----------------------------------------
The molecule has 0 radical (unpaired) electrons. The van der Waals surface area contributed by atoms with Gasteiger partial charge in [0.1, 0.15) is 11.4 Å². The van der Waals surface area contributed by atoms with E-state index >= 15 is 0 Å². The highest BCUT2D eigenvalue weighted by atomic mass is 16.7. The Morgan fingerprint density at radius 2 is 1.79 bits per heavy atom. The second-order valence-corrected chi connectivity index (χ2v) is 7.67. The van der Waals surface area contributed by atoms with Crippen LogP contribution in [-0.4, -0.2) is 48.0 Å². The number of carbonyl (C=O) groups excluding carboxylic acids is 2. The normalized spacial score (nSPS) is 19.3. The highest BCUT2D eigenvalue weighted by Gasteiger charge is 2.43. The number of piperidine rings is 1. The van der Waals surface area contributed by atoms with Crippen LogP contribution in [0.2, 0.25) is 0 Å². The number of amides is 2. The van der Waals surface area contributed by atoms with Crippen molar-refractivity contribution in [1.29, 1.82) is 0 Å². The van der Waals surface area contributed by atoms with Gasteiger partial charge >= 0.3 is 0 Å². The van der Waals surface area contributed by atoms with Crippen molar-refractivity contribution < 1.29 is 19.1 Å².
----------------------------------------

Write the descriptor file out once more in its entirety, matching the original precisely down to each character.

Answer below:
The molecule has 0 radical (unpaired) electrons. The van der Waals surface area contributed by atoms with Gasteiger partial charge in [0.1, 0.15) is 11.4 Å². The van der Waals surface area contributed by atoms with E-state index >= 15 is 0 Å². The highest BCUT2D eigenvalue weighted by atomic mass is 16.7. The Morgan fingerprint density at radius 2 is 1.79 bits per heavy atom. The second-order valence-corrected chi connectivity index (χ2v) is 7.67. The van der Waals surface area contributed by atoms with Crippen LogP contribution in [-0.4, -0.2) is 48.0 Å². The number of carbonyl (C=O) groups excluding carboxylic acids is 2. The normalized spacial score (nSPS) is 19.3. The highest BCUT2D eigenvalue weighted by Gasteiger charge is 2.43. The number of piperidine rings is 1. The van der Waals surface area contributed by atoms with Crippen LogP contribution in [0.2, 0.25) is 0 Å². The number of amides is 2. The van der Waals surface area contributed by atoms with Crippen molar-refractivity contribution in [1.29, 1.82) is 0 Å². The van der Waals surface area contributed by atoms with Gasteiger partial charge >= 0.3 is 0 Å². The van der Waals surface area contributed by atoms with Crippen molar-refractivity contribution < 1.29 is 19.1 Å².